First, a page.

The researchers have carried out the study on epiphyte ecology in the remote forests of the Kalakad Mundanthurai Tiger Reserve in Tamil Nadu. For studying the epiphytes, the researchers surveyed 100 trees each in an area that was selectively logged for trees up until the 1980s and an unlogged area. They found 2129 individuals of epiphytes, belonging to 20 species growing on 22 species of host trees. A large proportion of epiphytes were orchids (85%) in both selectively logged and unlogged areas.

The study notes that the epiphytic community is distinctly altered as evidenced by the increase in diversity and abundance of epiphytes in the selectively logged forest. They further found that the association of epiphytes to its host was altered too as more epiphytes were found overlapping with each other to a greater extent in the selectively logged forest. One host tree species, Cullenia exarillata, hosted the highest diversity and abundance of epiphytes in both logged and unlogged forests. Overall, taller trees with profuse growth of moss hosted a greater number of epiphytes.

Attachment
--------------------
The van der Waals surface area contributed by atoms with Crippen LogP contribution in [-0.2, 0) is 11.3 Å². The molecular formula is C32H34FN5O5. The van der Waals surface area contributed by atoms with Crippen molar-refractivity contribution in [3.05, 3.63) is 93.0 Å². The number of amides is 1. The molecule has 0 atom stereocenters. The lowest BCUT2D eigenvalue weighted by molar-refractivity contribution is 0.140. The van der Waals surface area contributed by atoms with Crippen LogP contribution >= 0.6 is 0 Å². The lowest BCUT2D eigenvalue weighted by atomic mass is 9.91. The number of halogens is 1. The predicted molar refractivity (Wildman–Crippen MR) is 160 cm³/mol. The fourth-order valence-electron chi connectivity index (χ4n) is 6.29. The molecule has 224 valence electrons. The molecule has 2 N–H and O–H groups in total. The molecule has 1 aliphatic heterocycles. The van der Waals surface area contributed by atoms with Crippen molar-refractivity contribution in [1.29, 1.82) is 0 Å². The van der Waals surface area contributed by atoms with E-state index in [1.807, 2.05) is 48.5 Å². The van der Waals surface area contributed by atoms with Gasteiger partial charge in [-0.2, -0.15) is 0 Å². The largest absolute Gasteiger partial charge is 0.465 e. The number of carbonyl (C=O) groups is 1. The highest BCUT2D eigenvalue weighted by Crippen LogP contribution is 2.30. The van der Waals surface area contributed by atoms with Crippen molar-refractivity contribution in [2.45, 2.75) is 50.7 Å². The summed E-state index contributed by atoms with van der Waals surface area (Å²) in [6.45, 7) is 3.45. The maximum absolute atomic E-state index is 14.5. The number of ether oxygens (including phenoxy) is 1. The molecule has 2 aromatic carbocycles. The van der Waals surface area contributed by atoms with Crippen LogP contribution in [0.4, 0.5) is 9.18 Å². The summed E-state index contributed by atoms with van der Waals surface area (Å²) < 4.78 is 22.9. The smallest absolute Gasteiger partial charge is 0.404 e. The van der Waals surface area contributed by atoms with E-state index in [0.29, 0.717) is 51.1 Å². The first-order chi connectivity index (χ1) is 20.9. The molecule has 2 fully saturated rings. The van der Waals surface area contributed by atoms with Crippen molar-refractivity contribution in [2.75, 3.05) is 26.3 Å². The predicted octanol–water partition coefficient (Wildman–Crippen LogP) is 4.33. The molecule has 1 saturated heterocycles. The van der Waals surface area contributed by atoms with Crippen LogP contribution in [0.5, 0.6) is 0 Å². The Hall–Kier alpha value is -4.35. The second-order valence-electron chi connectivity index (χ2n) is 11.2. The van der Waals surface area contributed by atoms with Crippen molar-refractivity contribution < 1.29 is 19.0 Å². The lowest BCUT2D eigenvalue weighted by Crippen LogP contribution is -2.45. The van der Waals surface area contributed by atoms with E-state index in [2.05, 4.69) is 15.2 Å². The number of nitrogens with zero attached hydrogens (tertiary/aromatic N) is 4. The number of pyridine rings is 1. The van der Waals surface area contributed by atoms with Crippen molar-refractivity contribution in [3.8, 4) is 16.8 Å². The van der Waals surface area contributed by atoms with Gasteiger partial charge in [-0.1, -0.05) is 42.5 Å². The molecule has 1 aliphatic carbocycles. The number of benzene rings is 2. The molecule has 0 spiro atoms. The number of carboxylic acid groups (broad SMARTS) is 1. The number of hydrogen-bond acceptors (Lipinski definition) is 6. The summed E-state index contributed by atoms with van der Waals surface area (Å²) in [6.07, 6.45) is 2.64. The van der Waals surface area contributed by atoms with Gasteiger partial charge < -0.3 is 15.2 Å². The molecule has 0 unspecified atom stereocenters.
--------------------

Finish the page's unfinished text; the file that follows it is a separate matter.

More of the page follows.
The availability of moisture high up in the canopy plays a crucial role for epiphytes to assimilate nutrition from the dead and decaying material collected on the branches.

“Because of selective logging of trees, the unbroken canopy of the forest is broken. The gaps created would alter the temperature and humidity profiles. There is an increased light irradiance in the selectively logged forest and a combination of these factors may be the reason why we see greater diversity and abundance of epiphytes in the selectively logged forest” says Dr Seshadri.